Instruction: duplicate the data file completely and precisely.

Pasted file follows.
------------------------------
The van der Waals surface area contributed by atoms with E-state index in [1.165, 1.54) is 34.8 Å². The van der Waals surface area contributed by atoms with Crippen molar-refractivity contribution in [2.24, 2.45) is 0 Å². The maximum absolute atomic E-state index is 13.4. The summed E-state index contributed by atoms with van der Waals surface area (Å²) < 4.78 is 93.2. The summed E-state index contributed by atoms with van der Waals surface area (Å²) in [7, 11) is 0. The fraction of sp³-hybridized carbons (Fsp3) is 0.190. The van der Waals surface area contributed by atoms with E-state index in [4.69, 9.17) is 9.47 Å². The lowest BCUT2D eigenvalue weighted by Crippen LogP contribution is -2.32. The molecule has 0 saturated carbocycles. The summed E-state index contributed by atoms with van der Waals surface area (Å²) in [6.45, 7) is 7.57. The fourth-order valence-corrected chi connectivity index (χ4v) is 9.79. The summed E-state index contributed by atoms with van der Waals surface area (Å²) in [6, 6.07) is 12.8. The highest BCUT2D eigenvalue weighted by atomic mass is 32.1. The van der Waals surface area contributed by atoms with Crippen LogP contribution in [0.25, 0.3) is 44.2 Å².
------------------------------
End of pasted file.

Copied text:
The van der Waals surface area contributed by atoms with E-state index in [1.165, 1.54) is 34.8 Å². The van der Waals surface area contributed by atoms with Crippen molar-refractivity contribution in [2.24, 2.45) is 0 Å². The maximum absolute atomic E-state index is 13.4. The summed E-state index contributed by atoms with van der Waals surface area (Å²) < 4.78 is 93.2. The summed E-state index contributed by atoms with van der Waals surface area (Å²) in [7, 11) is 0. The fraction of sp³-hybridized carbons (Fsp3) is 0.190. The van der Waals surface area contributed by atoms with E-state index in [4.69, 9.17) is 9.47 Å². The lowest BCUT2D eigenvalue weighted by Crippen LogP contribution is -2.32. The molecule has 0 saturated carbocycles. The summed E-state index contributed by atoms with van der Waals surface area (Å²) in [6.45, 7) is 7.57. The fourth-order valence-corrected chi connectivity index (χ4v) is 9.79. The summed E-state index contributed by atoms with van der Waals surface area (Å²) in [6, 6.07) is 12.8. The highest BCUT2D eigenvalue weighted by atomic mass is 32.1. The van der Waals surface area contributed by atoms with Crippen LogP contribution in [0.25, 0.3) is 44.2 Å².